Generative AI is already making its mark in the field of software development. One way it is being used is in code generation. AI models, such as GPT-3.5 and GPT-4, can be trained on large code repositories and learn patterns and structures that exist in software development. This enables them to generate code snippets or even entire functions based on given requirements or prompts. Code generation with generative AI can help developers speed up their workflow by automating repetitive or boilerplate code writing tasks.

Another application of generative AI in software development is in bug detection and automated testing. AI models can be trained to analyze code and identify potential bugs or vulnerabilities. By detecting these issues early on, developers can save time and effort in debugging and ensuring the quality of their software. Additionally, generative AI can assist in generating test cases and automating the testing process, making it more efficient and comprehensive.

When we talk to a lot of working developers and also integrate AI into our own workflows, the biggest things AI is helping with are:

  • documentation generation
  • Speeding up the code process by generating “scaffold” code that can be tweaked to fit the existing use case
  • Explain unfamiliar code
  • Brainstorm possible approaches to solving different problems

A project I did recently that would have taken a good eight hours to code because of some tricky date manipulation ended up taking just two hours because of generative AI.

A big key there was that I already understood how to write the code from scratch already, so editing and managing the output from AI was much easier.

If I didn’t fully understand the underlying process, I probably would have spent even more time debugging and troubleshooting code I didn’t understand. Right now, that seems to be the biggest con of using generative AI in code.

What does the future hold for software engineering and Generative AI?

A week ago, I spoke with an Agile coach working for a large company that produces applications with generative AI as a foundation.

They saw a demo where an AI app was given a set of requirements, and was able to code and deploy the resulting software with great results and minimal operator input during the process.

This is the future many are afraid of – a future where AI will do all of the work and eventually replace software engineers.

There’s no question that AI will significantly impact the jobs of software developers. For some companies, the number of developers they hire will come down. Eventually, it’s possible that what used to take a 10 person team to build will take 2 or 3 people when augmented with AI.

A metaphor I like to use starts with digging ditches.

Before, a large ditch had to be dug with shovels by many people.

Eventually, heavy equipment like backhoes, front-end loaders, and bulldozers came about and those same ditches could now be done with a single equipment operator in a fraction of the time.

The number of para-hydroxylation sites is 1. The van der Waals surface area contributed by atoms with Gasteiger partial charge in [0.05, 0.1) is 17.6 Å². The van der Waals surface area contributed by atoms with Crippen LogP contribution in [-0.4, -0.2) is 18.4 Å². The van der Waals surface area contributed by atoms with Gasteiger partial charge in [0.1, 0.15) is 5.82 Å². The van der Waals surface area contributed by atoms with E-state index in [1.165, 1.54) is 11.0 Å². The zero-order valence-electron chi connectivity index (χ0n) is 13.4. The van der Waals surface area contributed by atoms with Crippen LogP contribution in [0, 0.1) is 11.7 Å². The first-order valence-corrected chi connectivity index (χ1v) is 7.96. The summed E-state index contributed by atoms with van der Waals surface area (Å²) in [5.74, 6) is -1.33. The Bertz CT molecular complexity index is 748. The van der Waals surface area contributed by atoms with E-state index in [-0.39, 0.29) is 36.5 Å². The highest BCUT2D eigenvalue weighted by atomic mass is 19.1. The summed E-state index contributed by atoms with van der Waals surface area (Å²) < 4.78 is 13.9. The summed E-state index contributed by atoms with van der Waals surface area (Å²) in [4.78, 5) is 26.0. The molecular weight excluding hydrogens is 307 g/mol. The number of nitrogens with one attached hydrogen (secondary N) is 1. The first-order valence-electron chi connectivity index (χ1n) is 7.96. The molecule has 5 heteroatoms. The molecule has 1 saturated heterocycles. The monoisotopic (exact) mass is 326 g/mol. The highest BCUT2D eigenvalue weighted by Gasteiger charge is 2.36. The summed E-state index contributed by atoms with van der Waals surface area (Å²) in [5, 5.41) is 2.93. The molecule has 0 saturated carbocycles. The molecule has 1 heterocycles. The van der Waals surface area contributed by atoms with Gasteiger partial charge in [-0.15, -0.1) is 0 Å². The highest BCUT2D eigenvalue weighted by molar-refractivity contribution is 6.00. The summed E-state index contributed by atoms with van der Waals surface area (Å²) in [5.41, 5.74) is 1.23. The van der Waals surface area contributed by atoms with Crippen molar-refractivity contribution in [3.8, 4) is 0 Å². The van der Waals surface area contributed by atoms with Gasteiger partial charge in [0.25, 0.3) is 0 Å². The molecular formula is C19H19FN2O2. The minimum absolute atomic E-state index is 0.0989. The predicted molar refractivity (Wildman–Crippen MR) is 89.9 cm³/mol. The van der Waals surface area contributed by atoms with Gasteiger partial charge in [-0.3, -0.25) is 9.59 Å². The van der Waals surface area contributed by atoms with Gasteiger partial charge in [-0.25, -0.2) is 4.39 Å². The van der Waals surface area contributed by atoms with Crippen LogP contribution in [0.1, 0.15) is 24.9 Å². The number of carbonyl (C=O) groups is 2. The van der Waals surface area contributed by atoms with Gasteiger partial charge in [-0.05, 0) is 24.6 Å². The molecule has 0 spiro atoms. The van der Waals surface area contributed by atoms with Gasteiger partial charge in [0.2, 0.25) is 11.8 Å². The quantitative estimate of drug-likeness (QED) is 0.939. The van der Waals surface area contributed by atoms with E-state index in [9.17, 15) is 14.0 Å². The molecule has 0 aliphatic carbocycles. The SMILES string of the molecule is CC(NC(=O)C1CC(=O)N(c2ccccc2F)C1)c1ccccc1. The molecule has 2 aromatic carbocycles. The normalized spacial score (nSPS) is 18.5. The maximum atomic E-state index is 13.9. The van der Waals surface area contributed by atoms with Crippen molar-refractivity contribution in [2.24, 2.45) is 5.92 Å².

We as knowledge workers can think of AI like the new heavy equipment – capable of helping us do way more work with less effort and time.

That doesn’t remove the need for having a detailed understanding of how a ditch is dug well.

It just means that we will enhance individually productivity, ideally while maintaining excellent results.

How will AI impact demand for software developers?

To be honest? We don’t know.

If we only look at individual productivity as a factor, then it makes sense that you wouldn’t need to hire as many software engineers if they are AI augmented.

However, there are many other factors that could impact a company’s staffing needs for engineer talent, including overall increases in demand for software as it continues to enter every aspect of life, the development of new kinds of roles (like prompt engineers, AI engineers, and cross-functional skilled workers with other capabilities under their belts besides coding), and the overall trend in reliability and quality from AI generated content.

As of right now, there’s never been higher demand for engineering talent. Plenty of companies are still trying to fill roles.

Our stance is that learning how to code is still extremely valuable, even as AI tools become more useful.

That said, it’s still smart to keep your eyes on the horizon and future proof your skills by rounding out your coding ability with other technical skills (like cloud and cyber-security) as well as becoming a more effective team member by emphasizing soft skill development, like product management, communication (written and verbal), public speaking, and many others.

To Be Continued

It isn’t an overstatement to claim that this new era of AI technology is as big, if not bigger, than the Industrial Revolution in terms of how it will impact human life.

We’re only just beginning to see those impacts. The question is, how will those impacts deepen and evolve as the technology advances?

What kind of new opportunities will those advances create?